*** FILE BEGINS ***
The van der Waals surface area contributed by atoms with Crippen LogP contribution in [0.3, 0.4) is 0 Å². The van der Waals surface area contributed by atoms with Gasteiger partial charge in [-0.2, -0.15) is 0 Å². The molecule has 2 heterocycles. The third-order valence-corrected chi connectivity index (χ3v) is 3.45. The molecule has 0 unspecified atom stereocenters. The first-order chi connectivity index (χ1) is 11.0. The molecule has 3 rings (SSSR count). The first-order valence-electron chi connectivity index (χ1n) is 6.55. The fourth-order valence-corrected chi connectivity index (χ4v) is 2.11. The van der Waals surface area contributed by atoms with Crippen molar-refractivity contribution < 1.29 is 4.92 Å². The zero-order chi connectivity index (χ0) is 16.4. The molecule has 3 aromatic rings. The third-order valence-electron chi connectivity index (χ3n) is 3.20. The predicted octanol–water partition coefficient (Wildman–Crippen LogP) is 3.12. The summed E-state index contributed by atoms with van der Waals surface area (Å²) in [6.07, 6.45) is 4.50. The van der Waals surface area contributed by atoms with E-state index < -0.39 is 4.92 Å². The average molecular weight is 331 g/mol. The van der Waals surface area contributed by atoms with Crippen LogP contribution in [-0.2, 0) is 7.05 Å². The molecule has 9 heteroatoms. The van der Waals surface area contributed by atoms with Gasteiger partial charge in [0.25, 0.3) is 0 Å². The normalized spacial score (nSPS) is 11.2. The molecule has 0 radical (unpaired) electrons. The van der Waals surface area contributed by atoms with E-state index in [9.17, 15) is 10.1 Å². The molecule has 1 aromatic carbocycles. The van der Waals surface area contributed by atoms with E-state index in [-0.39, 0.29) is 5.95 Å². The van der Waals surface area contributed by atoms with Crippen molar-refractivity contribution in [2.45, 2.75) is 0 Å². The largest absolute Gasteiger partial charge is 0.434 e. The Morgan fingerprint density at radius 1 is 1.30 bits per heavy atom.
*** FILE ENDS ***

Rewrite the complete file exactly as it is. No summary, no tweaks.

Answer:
The van der Waals surface area contributed by atoms with Crippen LogP contribution in [0.3, 0.4) is 0 Å². The van der Waals surface area contributed by atoms with Gasteiger partial charge in [-0.2, -0.15) is 0 Å². The molecule has 2 heterocycles. The third-order valence-corrected chi connectivity index (χ3v) is 3.45. The molecule has 0 unspecified atom stereocenters. The first-order chi connectivity index (χ1) is 11.0. The molecule has 3 rings (SSSR count). The first-order valence-electron chi connectivity index (χ1n) is 6.55. The fourth-order valence-corrected chi connectivity index (χ4v) is 2.11. The van der Waals surface area contributed by atoms with Crippen molar-refractivity contribution < 1.29 is 4.92 Å². The zero-order chi connectivity index (χ0) is 16.4. The molecule has 3 aromatic rings. The third-order valence-electron chi connectivity index (χ3n) is 3.20. The predicted octanol–water partition coefficient (Wildman–Crippen LogP) is 3.12. The summed E-state index contributed by atoms with van der Waals surface area (Å²) in [6.07, 6.45) is 4.50. The van der Waals surface area contributed by atoms with E-state index < -0.39 is 4.92 Å². The average molecular weight is 331 g/mol. The van der Waals surface area contributed by atoms with Crippen LogP contribution in [-0.2, 0) is 7.05 Å². The molecule has 9 heteroatoms. The van der Waals surface area contributed by atoms with Gasteiger partial charge in [0.25, 0.3) is 0 Å². The normalized spacial score (nSPS) is 11.2. The molecule has 0 radical (unpaired) electrons. The van der Waals surface area contributed by atoms with E-state index in [9.17, 15) is 10.1 Å². The molecule has 1 aromatic carbocycles. The van der Waals surface area contributed by atoms with E-state index in [-0.39, 0.29) is 5.95 Å². The van der Waals surface area contributed by atoms with Crippen molar-refractivity contribution in [2.45, 2.75) is 0 Å². The largest absolute Gasteiger partial charge is 0.434 e. The Morgan fingerprint density at radius 1 is 1.30 bits per heavy atom.